Luxury Retail’s Evolving Landscape
The luxury goods market may appear to many as a recession-resistant industry that generates over $1 trillion in revenue, but a closer look at the figures suggests otherwise. Luxury retailers, which were growing 9% annually a year before the recession, saw sales drop on average by more than 13 percentage points from 2007 to 2009. Meanwhile, luxury manufacturers saw their revenues decline by an average of 21 percentage points.1 The major industry brands have since overcome their tepid performances and reported strong revenue gains, defying all signs of a turbulent market in 2011. But the recession seems to be the game changer for a range of consumer behaviors that could be magnified in the coming days. And these changes could potentially redefine the business model of the successful luxury retailer over the near term. With the advent of social media, the rise of emerging markets and a refined and informed generation of millennial consumers, the meaning of luxury is blurring. It is no longer sufficient for a product to exhibit rarity. Luxury products needs to exhibit uniqueness coupled with product superiority and originality, providing value for money in today’s frugality-minded reset economy. This paper focuses on how the movement of the industry’s target segment from classes to masses is affecting the luxury market and the imperatives for retailers that wish to maintain or gain market share.
Spanning the Globe
Consensus opinion of economic experts suggests that Europe is slowly sliding back into recession. However, the revenues of retailers in this region have been fueled by tourists from Asia and China who shop in Europe to purchase high-end brands at lower prices. The U.S. appears to be recovering a bit faster. In the luxury segment, product categories such as shoes, apparel and leather are fast regaining momentum in the U.S. The market for luxury goods in Japan, meanwhile, has eroded since 2007 (showing a 3% decline in revenue), mainly due to a demographic shift.2 The reason: luxury consumers from the ‘90s are either retiring or becoming more conservative (due to a two-decade-long recession), thus leading to a reduction in luxury spending. One of the fallouts of the financial crisis is the fact that APAC is gaining significant relevance as a result of the rising incomes of affluent households. China has emerged as the clear winner in terms of growth for luxury items, mainly due to a rising middle class that has exhibited a demand for “aspirational” products. A big allure for luxury retailers has been the wealth accumulation in China. In fact, wealth has slowly percolated from China’s large coastal cities to smaller cities in the north and west. The luxury market in these regions is concentrated in menswear and business gifts. The idea of luxury arose from product attributes such as rarity, craftsmanship and exclusivity to the individual. Most clothing, jewelry and acces-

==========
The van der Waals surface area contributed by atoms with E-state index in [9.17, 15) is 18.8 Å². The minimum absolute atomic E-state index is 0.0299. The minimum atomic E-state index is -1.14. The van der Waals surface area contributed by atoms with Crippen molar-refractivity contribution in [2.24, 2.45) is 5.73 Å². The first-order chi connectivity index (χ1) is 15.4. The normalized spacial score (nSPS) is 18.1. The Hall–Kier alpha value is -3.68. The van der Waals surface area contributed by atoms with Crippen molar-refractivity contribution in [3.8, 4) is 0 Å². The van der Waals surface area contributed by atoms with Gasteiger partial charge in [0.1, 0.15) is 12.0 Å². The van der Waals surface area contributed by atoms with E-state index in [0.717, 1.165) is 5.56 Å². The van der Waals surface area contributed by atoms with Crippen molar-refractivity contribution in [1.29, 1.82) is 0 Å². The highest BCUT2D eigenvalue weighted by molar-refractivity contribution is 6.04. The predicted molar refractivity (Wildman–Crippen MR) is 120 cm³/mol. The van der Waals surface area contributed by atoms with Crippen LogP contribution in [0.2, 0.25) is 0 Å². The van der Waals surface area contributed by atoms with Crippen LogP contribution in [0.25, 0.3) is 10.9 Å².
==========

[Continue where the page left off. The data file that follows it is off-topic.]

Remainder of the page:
cognizant 20-20 insights | april 2012
The Evolving Luxury Landscape
Drivers for Consumers
Combination of utilitarian and hedonist attributes (2000 onwards). Era of Diversification Strategy of diversification with focus on select high quality products.
Era of Consolidation Revitalization of luxury with use of celebrities to create an aura around brands.
Appeal to emotion, charm and better lifestyle (1985 – 2000).
Era of Exclusivity
Materialistic view of exclusivity (1970 – 1985).
European family businesses centered around craftsmanship. Wave of consumption of luxury goods in Europe. Influx of capital, emergence of companies like LVMH, Hermes and Prada. Increased consumption of luxury in developing economies, financial crisis and perils of recession looming on consumer mindset.
sories brands like Hermes, Louis Vuitton, Chanel and Moët-Hennessy started as small family businesses in Europe centered around creative...